A huge solar storm that could destroy electronics missed the Earth by only 9 days

We have to prepare for the worst.
Derya Ozdemir

Solar storms are all the rage these days. With our sun experiencing an unusually active period, it feels like there is news of a massive solar flare each week. In February, for example, a geomagnetic storm originating from the sun knocked 40 SpaceX satellites out of the sky after the company ignored warnings from numerous scientists.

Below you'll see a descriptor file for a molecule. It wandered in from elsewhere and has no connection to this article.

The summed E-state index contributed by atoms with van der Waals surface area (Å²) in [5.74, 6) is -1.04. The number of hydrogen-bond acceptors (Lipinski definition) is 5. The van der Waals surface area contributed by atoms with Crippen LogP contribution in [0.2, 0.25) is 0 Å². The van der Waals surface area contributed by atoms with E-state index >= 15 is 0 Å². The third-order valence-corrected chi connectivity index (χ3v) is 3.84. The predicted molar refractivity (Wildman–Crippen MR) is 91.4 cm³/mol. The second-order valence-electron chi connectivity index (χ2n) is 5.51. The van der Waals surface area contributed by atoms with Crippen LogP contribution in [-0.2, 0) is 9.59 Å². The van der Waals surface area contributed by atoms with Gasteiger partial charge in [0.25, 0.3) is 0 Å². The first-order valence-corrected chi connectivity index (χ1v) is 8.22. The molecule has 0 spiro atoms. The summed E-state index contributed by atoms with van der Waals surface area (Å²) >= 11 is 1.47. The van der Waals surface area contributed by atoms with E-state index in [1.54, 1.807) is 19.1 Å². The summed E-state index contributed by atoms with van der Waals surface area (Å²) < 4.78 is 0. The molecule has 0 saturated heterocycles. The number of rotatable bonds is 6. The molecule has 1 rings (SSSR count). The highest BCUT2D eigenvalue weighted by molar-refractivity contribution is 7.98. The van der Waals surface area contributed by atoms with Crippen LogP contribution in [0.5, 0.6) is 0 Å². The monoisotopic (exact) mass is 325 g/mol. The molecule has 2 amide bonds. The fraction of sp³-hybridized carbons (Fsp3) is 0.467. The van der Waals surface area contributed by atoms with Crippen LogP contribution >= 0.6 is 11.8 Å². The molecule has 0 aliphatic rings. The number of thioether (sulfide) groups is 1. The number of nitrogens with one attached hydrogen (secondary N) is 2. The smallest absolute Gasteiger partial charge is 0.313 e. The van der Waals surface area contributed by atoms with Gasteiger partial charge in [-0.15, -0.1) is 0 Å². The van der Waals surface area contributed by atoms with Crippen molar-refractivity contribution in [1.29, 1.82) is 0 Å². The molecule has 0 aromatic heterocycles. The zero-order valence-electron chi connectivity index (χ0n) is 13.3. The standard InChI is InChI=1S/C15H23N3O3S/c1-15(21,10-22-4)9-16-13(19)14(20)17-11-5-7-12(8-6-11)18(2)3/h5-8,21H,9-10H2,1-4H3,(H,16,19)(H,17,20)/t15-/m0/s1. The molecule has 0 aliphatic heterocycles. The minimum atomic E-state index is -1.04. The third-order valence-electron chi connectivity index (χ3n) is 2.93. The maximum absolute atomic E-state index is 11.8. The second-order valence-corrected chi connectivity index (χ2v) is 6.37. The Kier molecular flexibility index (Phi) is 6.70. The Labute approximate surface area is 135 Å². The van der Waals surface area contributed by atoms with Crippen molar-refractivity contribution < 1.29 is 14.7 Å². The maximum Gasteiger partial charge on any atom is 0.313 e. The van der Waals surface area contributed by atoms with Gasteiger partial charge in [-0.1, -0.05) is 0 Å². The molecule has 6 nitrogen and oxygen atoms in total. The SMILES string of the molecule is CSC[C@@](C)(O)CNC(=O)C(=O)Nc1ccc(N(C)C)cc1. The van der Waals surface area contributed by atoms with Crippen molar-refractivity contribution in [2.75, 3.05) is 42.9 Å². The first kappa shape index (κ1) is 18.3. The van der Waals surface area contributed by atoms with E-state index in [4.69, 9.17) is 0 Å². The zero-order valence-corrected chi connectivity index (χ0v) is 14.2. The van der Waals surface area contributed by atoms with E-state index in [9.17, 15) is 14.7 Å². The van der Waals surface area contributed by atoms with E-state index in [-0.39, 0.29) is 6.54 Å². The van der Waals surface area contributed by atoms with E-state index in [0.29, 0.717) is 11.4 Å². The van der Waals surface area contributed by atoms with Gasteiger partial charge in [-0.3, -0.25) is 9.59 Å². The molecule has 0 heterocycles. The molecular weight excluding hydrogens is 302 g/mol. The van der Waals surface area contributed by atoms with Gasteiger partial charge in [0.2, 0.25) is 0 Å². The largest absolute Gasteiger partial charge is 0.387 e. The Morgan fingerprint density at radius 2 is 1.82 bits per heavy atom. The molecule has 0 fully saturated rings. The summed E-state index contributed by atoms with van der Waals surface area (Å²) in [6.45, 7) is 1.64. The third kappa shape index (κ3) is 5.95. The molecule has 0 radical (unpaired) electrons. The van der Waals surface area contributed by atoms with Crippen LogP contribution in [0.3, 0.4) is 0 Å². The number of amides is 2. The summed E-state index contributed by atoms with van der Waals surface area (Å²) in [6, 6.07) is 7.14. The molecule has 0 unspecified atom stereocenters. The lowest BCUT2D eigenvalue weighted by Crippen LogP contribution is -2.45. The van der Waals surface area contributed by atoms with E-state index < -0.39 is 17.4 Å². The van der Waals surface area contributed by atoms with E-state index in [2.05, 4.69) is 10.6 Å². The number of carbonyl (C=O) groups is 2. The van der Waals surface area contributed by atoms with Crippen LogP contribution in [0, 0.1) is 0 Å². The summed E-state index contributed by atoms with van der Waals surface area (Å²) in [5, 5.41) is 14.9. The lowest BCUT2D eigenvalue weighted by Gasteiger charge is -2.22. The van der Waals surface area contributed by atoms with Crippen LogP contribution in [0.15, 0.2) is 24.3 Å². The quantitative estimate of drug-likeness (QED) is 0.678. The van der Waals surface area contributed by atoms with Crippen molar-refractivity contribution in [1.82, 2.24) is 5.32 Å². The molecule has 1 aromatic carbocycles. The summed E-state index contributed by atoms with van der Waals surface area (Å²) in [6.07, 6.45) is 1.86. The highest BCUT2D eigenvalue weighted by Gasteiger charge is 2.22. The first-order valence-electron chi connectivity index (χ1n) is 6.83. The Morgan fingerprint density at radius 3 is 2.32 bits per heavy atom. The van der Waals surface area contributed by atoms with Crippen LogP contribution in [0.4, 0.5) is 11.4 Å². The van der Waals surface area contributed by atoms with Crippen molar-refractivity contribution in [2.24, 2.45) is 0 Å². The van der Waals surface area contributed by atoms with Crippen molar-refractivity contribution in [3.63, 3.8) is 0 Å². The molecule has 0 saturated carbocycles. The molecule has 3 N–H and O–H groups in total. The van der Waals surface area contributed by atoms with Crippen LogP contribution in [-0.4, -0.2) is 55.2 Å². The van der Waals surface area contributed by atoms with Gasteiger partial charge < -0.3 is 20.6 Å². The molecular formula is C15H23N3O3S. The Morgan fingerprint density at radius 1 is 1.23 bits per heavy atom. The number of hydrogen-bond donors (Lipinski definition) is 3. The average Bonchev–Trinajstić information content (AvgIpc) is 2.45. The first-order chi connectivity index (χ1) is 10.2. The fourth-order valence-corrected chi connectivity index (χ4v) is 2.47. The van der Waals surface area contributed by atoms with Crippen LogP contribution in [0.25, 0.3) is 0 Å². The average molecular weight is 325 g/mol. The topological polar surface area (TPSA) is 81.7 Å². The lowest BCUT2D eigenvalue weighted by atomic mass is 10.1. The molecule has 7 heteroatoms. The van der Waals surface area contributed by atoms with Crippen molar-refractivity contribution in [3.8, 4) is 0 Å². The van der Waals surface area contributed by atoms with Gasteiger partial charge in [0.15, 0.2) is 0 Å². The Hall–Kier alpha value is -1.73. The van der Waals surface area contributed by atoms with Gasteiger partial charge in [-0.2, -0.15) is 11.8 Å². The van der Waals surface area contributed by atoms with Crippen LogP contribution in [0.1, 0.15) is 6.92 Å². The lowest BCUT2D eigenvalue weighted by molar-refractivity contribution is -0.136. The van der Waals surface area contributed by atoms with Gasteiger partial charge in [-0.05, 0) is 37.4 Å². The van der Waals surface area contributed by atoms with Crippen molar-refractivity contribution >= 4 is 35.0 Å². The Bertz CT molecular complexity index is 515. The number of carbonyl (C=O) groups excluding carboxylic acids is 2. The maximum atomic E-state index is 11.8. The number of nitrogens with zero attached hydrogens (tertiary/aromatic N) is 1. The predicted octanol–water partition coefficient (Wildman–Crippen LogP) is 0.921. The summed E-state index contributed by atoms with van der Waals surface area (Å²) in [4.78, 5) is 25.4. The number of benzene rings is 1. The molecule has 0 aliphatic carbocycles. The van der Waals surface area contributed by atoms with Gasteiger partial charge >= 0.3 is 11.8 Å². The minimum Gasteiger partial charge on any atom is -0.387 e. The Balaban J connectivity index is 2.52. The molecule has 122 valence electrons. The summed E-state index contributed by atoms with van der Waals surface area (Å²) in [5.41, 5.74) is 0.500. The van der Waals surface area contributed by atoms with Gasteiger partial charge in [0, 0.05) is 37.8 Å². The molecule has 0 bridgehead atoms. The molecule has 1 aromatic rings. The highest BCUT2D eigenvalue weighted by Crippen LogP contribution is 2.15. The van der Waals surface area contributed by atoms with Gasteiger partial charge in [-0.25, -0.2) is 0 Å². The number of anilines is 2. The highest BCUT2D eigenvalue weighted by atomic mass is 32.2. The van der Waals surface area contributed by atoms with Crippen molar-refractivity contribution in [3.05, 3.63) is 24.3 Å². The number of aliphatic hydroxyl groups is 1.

But what are they? Solar storms are created by coronal mass ejections (CME), which are explosive bursts of charged particles ejected from the sun. It can only affect us if the stream of particles, which are called solar wind, is directed in our direction. If the sun's magnetic field is the polar opposite of Earth's magnetic field at the moment, charged particles can enter our planet's upper atmosphere and travel to the polar regions, and this surprising burst of electromagnetic energy creates the stunning auroras we all know and love. But it also has the potential to fry everything that conducts electricity.